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A 21st Century System for Evaluating Veterans for Disability Benefits Classification Systems of Other Disability Programs The Social Security Administration (SSA) has the largest program of cash benefits for persons with disabilities. To receive disability benefits from SSA, a person must be unable to engage in any substantial gainful activity for at least a year because of a physical or mental impairment. The substantial gainful activity concept, currently defined as earning no more than $900 a month, originally derived from the War Risk Insurance Act of 1914, which defined total disability as mental or physical impairment making it impossible for the individual “to follow any substantial gainful occupations” (Berkowitz, 1987:44). SSA uses a classification system for its disability benefits program based loosely on the ICD-9-CM. Before 1985, SSA used four-digit ICD codes. In 1985, SSA modified the classification to use three digits followed by a zero. The three digits are mostly identical with the three-digit codes in the ICD-9-CM, but SSA does not use all the ICD three-digit codes. In total, the SSA system has about 240 codes. The code for diabetes mellitus (2500) is equivalent to the one in the ICD-9-CM (250), but there are separate codes for diabetic acidosis (2760), diabetic neuropathy (3570), and diabetic retinopathy (3620). The code for chronic bronchitis (4910) is equivalent to the ICD code for simple chronic bronchitis (4910) (Table 8-1). The code for knee impairments is not the same, however. SSA uses 7160 for all dysfunctional joints (e.g., shoulder, elbow, hip) regardless of cause, equivalent to the ICD-9 CM code for other and unspecified arthropathies. SSA can manage with less than a third of the approximately 800 codes used by VA to specify the impairment in adequate detail. This is because SSA is more concerned with assessment of the functional consequences on ability to work than with specifying the impairment in great detail. SSA must by law establish that a “medically determinable” impairment exists, that is, a well-supported diagnosis, but a diagnosis or the existence of an impairment by itself (with rare exceptions such as amyotrophic lateral sclerosis [ALS] is not a determining factor in making the disability decision. If the medical findings of severity meet or equal the listings, the claimant is allowed; if not, residual functional capacity is evaluated along with occupational factors such as age, education, and work history. SSA also does not have separate codes for different severities of the same impairment, partly because it is making an all-or-nothing decision— the person is disabled or is not disabled. VA, on the other hand, is concerned with determining degree of impairment. For example, SSA has one diagnostic code for all amputations, while VA has many, depending on which limb or digit is involved and how much loss has occurred. Thus, there are five codes for loss of an arm, depending on if it was severed at the shoulder, above or below the insertion of the deltoid muscle in the upper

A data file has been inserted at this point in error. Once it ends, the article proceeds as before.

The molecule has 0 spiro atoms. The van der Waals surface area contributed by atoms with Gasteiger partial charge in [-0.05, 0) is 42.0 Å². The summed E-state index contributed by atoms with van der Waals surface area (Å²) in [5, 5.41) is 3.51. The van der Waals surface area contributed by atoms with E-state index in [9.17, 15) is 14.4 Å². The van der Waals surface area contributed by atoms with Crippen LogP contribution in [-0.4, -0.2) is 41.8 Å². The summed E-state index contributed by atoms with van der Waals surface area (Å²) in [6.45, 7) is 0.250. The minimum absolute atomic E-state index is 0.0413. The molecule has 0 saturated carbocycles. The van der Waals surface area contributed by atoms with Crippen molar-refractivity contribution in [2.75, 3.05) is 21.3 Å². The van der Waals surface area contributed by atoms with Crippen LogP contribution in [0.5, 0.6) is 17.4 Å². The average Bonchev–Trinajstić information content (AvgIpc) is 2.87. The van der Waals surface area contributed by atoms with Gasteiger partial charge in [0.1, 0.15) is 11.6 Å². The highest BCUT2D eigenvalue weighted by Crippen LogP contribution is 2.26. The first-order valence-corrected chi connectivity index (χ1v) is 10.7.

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A 21st Century System for Evaluating Veterans for Disability Benefits arm, or above or below the insertion of the pronator teres muscle in the forearm, and the percentage ratings for each differs depending on whether it is the dominant arm. Diagnostic and Statistical Manual of Mental Disorders The DSM is a widely used classification of mental disorders. It uses the same numbering system as the ICD, although there are minor differences in what is classified under the same code. The DSM has five axes: Axis I includes clinical disorders in 14 categories, such as anxiety, childhood, cognitive, dissociative, eating, factitious, impulse control, mood, psychotic, sexual and gender identity, sleep, somatoform, and substance-related disorders. Axis II includes mental retardation and personality disorders, such as antisocial, avoidant, borderline, dependent, histrionic, narcissistic, obsessive-compulsive, paranoid, schizoid, and schizotypal personality disorders. Axis III consists of medical conditions that may be relevant to the understanding and treatment of the mental disorder. Axis IV includes psychosocial and environmental factors contributing to a disorder, such as housing problems, problems with work, bereavement, and legal problems. Axis V is the Global Assessment of Functioning (GAF), which measures psychological, social, and occupational functioning on a 100-point scale. A psychiatrist uses the DSM to choose the disorder or disorders that most closely match the symptoms and signs of the patient. Each disorder has a classification number, or diagnostic code. Each disorder has diagnostic criteria that must be present. For example, the diagnostic criteria for generalized anxiety disorder (Axis I) are Excessive anxiety and worry (apprehensive expectation), occurring more days than not for at least 6 months, about a number of events or activities (such as work or school performance) The person finds it difficult to control the worry. The anxiety and worry are associated with three (or more) of the following six symptoms (with at least some symptoms present for more days than not for the past 6 months; only one item is required in children): restlessness or feeling keyed up or on edge, being easily fatigued, difficulty concentrating or the mind going blank,